Sunday, March 9, 2014

CPAC Wrap Up: "Act Worthy of Yourselves!"

Before I get on to my wrap up--please watch the video above.  One of the best conservatives in the world (can I designate that) Daniel Hannan of the UK reminds us of our place, and our responsibilities. I assure you, I was on my feet several times during this speech, cheering unabashedly. 

And so it is now Sunday morning, and I am warmly snug in the ManCave.  I left CPAC yesterday at mid-day and went home, but not before watching that magnificent speech above.  In fact, I stayed Friday night specifically for Hannan's speech, and it was the right decision.

Some random thoughts to close out this account, so that Captain Todd won't get on my butt for "leaving him hanging".

First, I am glad that I went to CPAC.  It was a good opportunity to hear the Presidential contenders in person, and while I'm really no closer to knowing who will eventually be the nominee, I am much closer to a sense of what that person is going to have to do to win the election.  See my review of Rick Santorum's speech the other day for insight.  Santorum's not the man, but he has provided the message.

Second, I have a hard time with CPAC offering the stage to Donald Trump and Sarah Palin.  I watched Trump's speech as one would watch the Tattooed Lady at the circus...with mix of amusement and revulsion.  I did not stay for Palin, who closed the convention for some unknown reason.  Listen--I don't want to get into Palin bashing, as it is something I've generally avoided.  And in August 2008, I was genuinely happy that she was chosen as the VP nom.  But in the meantime, she has done little to establish herself as a serious political thinker, and she quit her Governorship long before it was done which I find inexcusable.

Third, it wasn't until I attended CPAC that I got a real understanding of the history of the conservative movement in the US as a political force and how that history has been somewhat mangled and projected into a narrative that it simply does not sustain.  There is within CPAC and its governing body, the American Conservative Union, a narrative not unlike Mao's long march.  There is Buckley at Yale, the Sharon Statement, the rebuilding after Goldwater's crushing defeat, the slow buildup of the conservative movement in the 60's and 70's guided always by the titanic presence of Ronald Reagan, the insurgency of 1976 in which Reagan nearly defeated Ford, and then the consummation of their efforts with the election of Reagan in 1980 and his re-election in 1984.    So here I was, somewhat familiar with the general flow of that history but not its context, listening to movement conservatives talk about how "establishment" Republicans always lose, etc, and that when the Party nominates a true conservative, it wins.  And this is simply not true.  In fact, there has been only one "movement" conservative who has ever been the Republican nominee, and that was Reagan.  And while the conservative movement can rightly lay claim to his rise and election, they have were not successful before him or since, in electing a movement conservative to the White House.  No other movement conservative has even been NOMINATED as the standard bearer of the Republican Party.  Which leads me to conclude (and I am certainly not the first) that Reagan won NOT because he was a movement conservative, or because he was the most conservative guy running....but because he most effectively UNITED the Party's social, economic and national security conservatives AND he promoted a positive vision of the future to a nation desperately in need of one.  The path to the Presidency is NOT to be the most doctrinaire conservative--rather it is to bring together all the elements of the Republican Party under an effective message tuned to the times.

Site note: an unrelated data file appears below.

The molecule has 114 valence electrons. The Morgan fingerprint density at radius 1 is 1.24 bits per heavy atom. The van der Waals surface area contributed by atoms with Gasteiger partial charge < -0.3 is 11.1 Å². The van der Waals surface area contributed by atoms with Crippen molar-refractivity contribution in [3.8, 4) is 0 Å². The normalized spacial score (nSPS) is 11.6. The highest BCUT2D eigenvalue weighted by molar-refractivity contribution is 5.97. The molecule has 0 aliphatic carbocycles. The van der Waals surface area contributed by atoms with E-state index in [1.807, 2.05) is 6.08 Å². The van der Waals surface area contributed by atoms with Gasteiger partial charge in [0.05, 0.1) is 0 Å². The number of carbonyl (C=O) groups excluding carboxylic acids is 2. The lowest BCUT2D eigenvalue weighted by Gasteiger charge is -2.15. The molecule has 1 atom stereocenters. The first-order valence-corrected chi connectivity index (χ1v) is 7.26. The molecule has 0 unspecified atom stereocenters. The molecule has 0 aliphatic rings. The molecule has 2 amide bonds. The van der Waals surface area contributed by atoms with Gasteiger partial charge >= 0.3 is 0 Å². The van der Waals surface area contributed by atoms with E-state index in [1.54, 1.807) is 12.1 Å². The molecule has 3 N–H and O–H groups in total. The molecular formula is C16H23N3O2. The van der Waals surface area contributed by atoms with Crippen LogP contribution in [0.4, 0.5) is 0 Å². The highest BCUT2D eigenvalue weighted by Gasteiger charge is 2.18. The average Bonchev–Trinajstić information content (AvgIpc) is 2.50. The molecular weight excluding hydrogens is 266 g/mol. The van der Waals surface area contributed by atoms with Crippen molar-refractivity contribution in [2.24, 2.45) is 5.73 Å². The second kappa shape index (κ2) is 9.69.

I guess that's all for now.  If you have an opportunity, a trip to CPAC would be well worth your while. 

1 comment:

Mudge said...

Mr. Hannan is a gifted speaker with a superb message. It is also a Constitutional Conservative's message which is why it resonates so well. The problem we've had with our moderate nominees is that they have been unwilling to risk losing by proferring that message irrespective of the leftist polls and media pronouncements that doing so makes them right wing radicals. When it comes to the liberty of all men and women we should ALL be radicals. Why then can't men who were once willing to die for that platform (e.g. McCain) and truly competent and good men who I am confident believe in it (e.g. Romney) forcefully and confidently proclaim that message? I contend it is because too many establishment Republicans have bought into the notion that we need to sound more middle of the road to win self-(often mis-)-described moderate voters. If we don't show the conviction to our principles to the point of "no matter what" how can we expect the voters to recognize them as principles? Hell, why would anyone want to vote for party devoid of such principles? The Dems (now owned lock, stock and barrel by the Progressives) will lie, cheat and steal...and probably even kill for their principles, however misguided they may be, but at least there is no question about their convictions. You cannot win without your base and continuing to alienate your base is not a winning strategy, no matter what Lady David Brooks says about it. And Reagan united the party not because he morphed and pandered to each element, he united because he stood clearly and convictedly for conservative principles, foremost among them that there was nothing more precious to each American than his or her liberty.

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